In May 2023, the Philippines President Ferdinand Marcos Jr. extended the production contract from Malampaya until 2039. Extension of the contract, however, does not guarantee large volumes of gas will be produced anytime soon.
Moreover, Malampaya gas is tied to international oil prices, meaning domestic gas prices are not immune to global market volatility. In 2021, gas prices from Malampaya averaged nearly US$8/MMBtu, up from US$6.4/MMBtu in 2016. Farther offshore, harder-to-extract domestic gas could increase prices further.
The DOE’s draft natural gas circular is puzzling, considering President Marcos highlighted a goal of lowering the country’s energy costs in his 2023 State of the Nation address. Meanwhile, Energy Secretary Raphael Lotilla has publicly recognised that importing LNG could increase the cost of power.
The circular also requires the Energy Regulatory Commission (ERC) to provide “non-discriminatory treatment to LNG-fired power plants in terms of pass-through costs.” The wording seems to imply that the ERC should allow the full pass-through of high LNG costs to end-users rather than take measures to protect them from the inflationary impacts of higher imported energy prices.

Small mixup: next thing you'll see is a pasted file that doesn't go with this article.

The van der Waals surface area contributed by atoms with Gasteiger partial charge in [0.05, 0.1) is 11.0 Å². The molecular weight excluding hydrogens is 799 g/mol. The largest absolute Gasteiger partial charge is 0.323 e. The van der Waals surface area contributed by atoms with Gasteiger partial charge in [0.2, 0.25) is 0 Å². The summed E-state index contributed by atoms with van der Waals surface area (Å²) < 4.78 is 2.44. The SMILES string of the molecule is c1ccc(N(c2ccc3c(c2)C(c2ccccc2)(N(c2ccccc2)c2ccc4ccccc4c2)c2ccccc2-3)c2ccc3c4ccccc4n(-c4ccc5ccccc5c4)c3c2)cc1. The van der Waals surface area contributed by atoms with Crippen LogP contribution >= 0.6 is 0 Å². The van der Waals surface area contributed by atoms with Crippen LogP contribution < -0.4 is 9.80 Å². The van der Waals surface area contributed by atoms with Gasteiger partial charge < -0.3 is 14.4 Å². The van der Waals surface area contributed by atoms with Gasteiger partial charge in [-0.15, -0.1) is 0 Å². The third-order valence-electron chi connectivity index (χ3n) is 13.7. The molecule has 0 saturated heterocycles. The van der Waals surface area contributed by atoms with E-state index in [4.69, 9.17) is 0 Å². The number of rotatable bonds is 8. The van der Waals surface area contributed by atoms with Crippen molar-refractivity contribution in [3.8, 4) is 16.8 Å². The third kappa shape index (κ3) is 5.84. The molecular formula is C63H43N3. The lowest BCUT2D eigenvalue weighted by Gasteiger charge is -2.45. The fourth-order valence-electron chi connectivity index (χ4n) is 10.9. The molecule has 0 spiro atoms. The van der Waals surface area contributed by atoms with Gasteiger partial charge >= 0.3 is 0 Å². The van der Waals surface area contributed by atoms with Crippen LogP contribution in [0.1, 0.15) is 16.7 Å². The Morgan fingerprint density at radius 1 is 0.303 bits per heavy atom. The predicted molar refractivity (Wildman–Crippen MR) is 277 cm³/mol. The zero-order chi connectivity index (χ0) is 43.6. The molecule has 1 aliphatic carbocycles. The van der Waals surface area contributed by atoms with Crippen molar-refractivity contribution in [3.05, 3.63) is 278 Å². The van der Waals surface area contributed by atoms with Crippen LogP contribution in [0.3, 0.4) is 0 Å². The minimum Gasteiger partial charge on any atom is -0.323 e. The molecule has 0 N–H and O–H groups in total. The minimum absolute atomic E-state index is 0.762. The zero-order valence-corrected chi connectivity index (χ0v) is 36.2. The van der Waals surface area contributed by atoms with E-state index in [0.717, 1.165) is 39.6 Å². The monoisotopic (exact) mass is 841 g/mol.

While some natural gas may be necessary to continue operating the country’s existing fleet of gas plants, a rapid expansion of LNG-to-power facilities is not aligned with energy security and affordability goals. Promoting a wholesale expansion of LNG terminals and power plants sends the wrong signals to investors and risks binding the country to a costly, volatile energy future.
Sam Reynolds, an energy finance analyst with the Institute for Energy Economics and Financial Analysis (IEEFA), focuses on the economic, financial, and climate risks associated with natural gas and liquefied natural gas (LNG) infrastructure developments in emerging Asia.
This article was originally published by The Institute of Energy Economics and Financial Analysis (IEEFA) and reused with permission